House Passes Bill That Would Alter HIV Testing Requirements for Prison Inmates; Chamber Also Approves Global Poverty Bill
The House on Tuesday passed by voice vote a bill (HR 1943) that would alter HIV testing requirements for federal prison inmates, CQ Today reports (Perine, CQ Today, 9/25). Current federal law and Bureau of Prisons regulations require people sentenced to six months or more in prison to receive an HIV test if it is determined that they are at risk for the virus. The bill is sponsored by Rep. Maxine Waters (D-Calif.). Under the bill, HIV tests would be required for inmates entering and leaving prison. Inmates would be allowed to opt out of HIV testing unless they were exposed to an HIV risk, such as a pregnancy or a sexual encounter, in prison. In these cases, prisoners would be required to be tested.
In addition, the measure would require the Prisons Bureau to report to Congress the department's procedures for testing, treating and preventing hepatitis and other infections transmitted sexually or through injection drug use. The bureau also would be required to provide legislators with statistics on HIV test results. Inmates scheduled for release would receive counseling, treatment referrals and a month's supply of any "medically necessary medications" they already were taking, according to the bill.
Waters cited a Justice Department report that found that the number of confirmed AIDS cases in prisons is three times higher than the general population. However, she said actual HIV rates in prisons are "unknown because prison officials do not consistently test prisoners" for the virus. The bill would allow prisoners to request HIV testing once annually and mandate confidential counseling for inmates prior to and after testing (Kaiser Daily HIV/AIDS Report, 7/26). Medical workers also must grant HIV tests to inmates whenever an inmate has a reason to believe they might have been exposed to HIV, according to the measure (HR 1943 text, 9/26).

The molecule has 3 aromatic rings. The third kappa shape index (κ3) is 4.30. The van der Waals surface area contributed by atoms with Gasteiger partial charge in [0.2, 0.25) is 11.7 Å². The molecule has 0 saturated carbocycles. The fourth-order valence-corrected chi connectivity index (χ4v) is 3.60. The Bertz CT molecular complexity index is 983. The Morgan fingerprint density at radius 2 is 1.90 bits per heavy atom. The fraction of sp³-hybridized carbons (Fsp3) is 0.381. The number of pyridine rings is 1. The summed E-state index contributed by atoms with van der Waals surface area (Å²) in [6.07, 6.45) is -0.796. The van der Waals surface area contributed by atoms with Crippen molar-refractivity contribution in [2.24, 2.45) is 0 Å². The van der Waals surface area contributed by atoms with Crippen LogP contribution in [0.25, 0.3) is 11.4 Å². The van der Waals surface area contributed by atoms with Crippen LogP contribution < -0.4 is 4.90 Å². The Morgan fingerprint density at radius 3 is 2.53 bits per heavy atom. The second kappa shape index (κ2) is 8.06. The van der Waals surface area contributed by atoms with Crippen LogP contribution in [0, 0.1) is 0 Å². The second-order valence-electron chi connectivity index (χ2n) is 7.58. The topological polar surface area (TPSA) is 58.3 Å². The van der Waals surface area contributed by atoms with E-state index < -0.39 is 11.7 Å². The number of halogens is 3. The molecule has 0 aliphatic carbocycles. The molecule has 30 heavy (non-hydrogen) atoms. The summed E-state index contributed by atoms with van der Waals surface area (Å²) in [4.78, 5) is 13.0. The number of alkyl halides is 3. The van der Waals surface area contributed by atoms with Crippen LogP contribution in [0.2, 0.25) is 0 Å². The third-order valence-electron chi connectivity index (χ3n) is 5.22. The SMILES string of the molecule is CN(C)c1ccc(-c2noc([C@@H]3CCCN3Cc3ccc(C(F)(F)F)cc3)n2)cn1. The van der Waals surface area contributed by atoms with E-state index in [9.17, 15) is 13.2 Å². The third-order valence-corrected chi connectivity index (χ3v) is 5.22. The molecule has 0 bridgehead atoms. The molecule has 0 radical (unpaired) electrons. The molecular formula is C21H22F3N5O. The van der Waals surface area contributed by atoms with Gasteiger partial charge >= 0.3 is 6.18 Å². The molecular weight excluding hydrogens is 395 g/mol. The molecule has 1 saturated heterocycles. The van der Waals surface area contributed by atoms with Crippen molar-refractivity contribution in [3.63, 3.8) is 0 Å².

Rebecca Haag, executive director of AIDS Action Council, said, "Passage of this bill recognizes the need to provide counseling, testing and treatment of HIV-positive federal prisoners and is a first step towards recognizing the public health threat that HIV poses throughout the criminal justice system." Haag added, "The opt-out testing procedures for people who are incarcerated in the federal prison system will help us to ensure that the rights of prisoners are protected while at the same time helping to ensure that they can get tested and receive the counseling and HIV treatment and care that they need" (AIDS Action Council release, 9/25).
Global Poverty Bill
In related news, the House on Tuesday also passed by voice vote a bill (HR 1302) that would make it a stated U.S. policy to reduce poverty worldwide, CQ Today reports (CQ Today, 9/25). The bill, sponsored by Rep. Adam Smith (D-Wash.), would require the U.S. to develop a strategy to fight global poverty with the aim of reducing by half the number of people between 1990 and 2015 who live on less than $1 daily. Components of the strategy would include sustained investment in U.S. initiatives on HIV/AIDS and malaria, as well as the Millennium Challenge Account and the Heavily Indebted Poor Countries Initiative.
The bill also would require the president to establish a foreign aid policy that incorporates all agencies administering such aid. The measure would use the U.N. Millennium Development Goals -- which includes reducing the spread of diseases such as HIV/AIDS and eradicating poverty and hunger -- as a guideline to meet its targets. In addition, the measure would require the State Department to provide Congress with annual progress reports. The bill also would include strategies for improving development aid; expanding debt relief; leveraging trade policy and the role of businesses; and coordinating global poverty reduction with other development goals, including fighting the spread of diseases (Kaiser Daily HIV/AIDS Report, 8/1).
According to CQ Today, there is no companion measure in the Senate (CQ Today, 9/25).